From Elias: Darron Thomas' 81-yard completion to Jeff Maehl is the longest play from scrimmage in a Championship game and good for the 2nd longest play in BCS history. Of the 7 longest plays in BCS history, Maehl's catch was the only play not resulting in a TD.

LaMichael James: 2nd TD reception of season (vs Washington State was other); has 21 rushing TD

Kodi Burns: 1st TD reception of season (has a TD pass and TD run)

2nd game of Thomas' career with 2 Int (vs Stanford this year) 13 combined Int from Newton and Thomas this season: 3 in the first 9 minutes of tonight's game

Oregon had 17 3 and outs all season, 3rd best in the nation. They went 3 and out on the first drive

Hold on.

No whistle. No ref raising his hand.

So he started running again -- past the tackler who thought he had him down, deep into Oregon territory. A once-in-a-lifetime run, the kind that wins championships.

Dyer's stop-and-go maneuver set up a short field goal on the last play that sent No. 1 Auburn over the No. 2 Ducks 22-19 in the Tostitos BCS National Championship Game Monday night.

After carrying Auburn all season, Cam Newton wasn't about to let back pain get him down, writes Michael Wilbon. Story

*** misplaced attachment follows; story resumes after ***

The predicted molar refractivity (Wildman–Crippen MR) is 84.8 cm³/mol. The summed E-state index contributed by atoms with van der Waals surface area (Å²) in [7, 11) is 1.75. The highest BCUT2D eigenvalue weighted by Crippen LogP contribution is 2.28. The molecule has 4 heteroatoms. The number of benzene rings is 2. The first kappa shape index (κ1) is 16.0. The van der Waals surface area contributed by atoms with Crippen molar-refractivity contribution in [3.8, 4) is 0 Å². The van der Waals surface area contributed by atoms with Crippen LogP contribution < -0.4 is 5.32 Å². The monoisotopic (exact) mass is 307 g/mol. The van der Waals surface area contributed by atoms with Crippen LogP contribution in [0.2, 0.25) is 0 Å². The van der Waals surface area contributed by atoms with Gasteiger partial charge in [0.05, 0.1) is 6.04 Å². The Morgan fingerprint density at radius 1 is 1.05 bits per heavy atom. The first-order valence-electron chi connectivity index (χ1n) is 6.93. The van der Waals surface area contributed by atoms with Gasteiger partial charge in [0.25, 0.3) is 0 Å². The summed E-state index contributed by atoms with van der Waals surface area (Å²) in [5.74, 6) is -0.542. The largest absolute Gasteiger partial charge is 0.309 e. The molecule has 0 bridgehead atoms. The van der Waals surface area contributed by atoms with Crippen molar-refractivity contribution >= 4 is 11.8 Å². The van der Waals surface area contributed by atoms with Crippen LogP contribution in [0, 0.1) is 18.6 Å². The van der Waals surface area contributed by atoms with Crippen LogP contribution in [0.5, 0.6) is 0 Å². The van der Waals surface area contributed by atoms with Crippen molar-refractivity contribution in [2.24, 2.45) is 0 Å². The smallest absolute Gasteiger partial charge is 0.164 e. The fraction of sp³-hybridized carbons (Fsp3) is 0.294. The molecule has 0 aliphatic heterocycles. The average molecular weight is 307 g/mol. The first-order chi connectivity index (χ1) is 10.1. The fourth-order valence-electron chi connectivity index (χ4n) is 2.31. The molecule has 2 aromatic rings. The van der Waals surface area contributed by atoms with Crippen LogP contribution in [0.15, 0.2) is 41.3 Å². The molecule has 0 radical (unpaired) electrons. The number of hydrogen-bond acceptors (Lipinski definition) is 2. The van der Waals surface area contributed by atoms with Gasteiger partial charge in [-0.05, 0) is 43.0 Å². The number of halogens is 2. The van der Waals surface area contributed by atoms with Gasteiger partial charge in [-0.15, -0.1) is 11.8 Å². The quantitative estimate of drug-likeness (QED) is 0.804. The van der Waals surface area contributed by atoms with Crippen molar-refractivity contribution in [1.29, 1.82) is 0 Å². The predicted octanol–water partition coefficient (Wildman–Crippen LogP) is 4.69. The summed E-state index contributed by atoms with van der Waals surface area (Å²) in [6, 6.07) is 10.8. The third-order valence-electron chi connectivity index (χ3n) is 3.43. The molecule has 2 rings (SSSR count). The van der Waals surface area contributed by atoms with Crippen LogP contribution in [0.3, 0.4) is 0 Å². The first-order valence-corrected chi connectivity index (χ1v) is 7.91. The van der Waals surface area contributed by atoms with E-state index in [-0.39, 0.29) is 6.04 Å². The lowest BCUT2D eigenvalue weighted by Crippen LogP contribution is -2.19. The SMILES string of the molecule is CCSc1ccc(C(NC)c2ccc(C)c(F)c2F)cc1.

Monday's BCS title game was like the season it followed: A game of inches, missed cinches and ethical flinches, writes Pat Forde. Story

To truly understand what Monday's win means to Auburn, consider the Tigers' five decades' worth of near-misses, shared titles and close calls, writes Ivan Maisel. Story

The finish was fast and furious, but the BCS title game could have been so much more if the teams hadn't waited so long to play, writes Mark Schlabach. Story

Surprisingly, defense ruled the night, and Auburn made more plays on that side of the ball than Oregon, Chris Low writes. Blog

In the end, Oregon's offense got whipped up front by Auburn's defense, Ted Miller writes. Blog

"All I knew was the whistle wasn't blowing and my coach was saying 'Go!' " Dyer said.

With his 37-yard run, sure to be preserved in college football's highlight reel, the freshman running back did what most fans thought was impossible -- he upstaged his teammate, Heisman-winning quarterback Cam Newton.

Three plays later, Dyer ran 16 yards to push the ball to the 1 and set up Wes Byrum's 19-yard field goal with no time left. It was his sixth career game-winning field goal -- the one that capped off a perfect, 14-0 season, brought the title back to Auburn for the first time since 1957 and left the Southeastern Conference on top for the fifth straight year.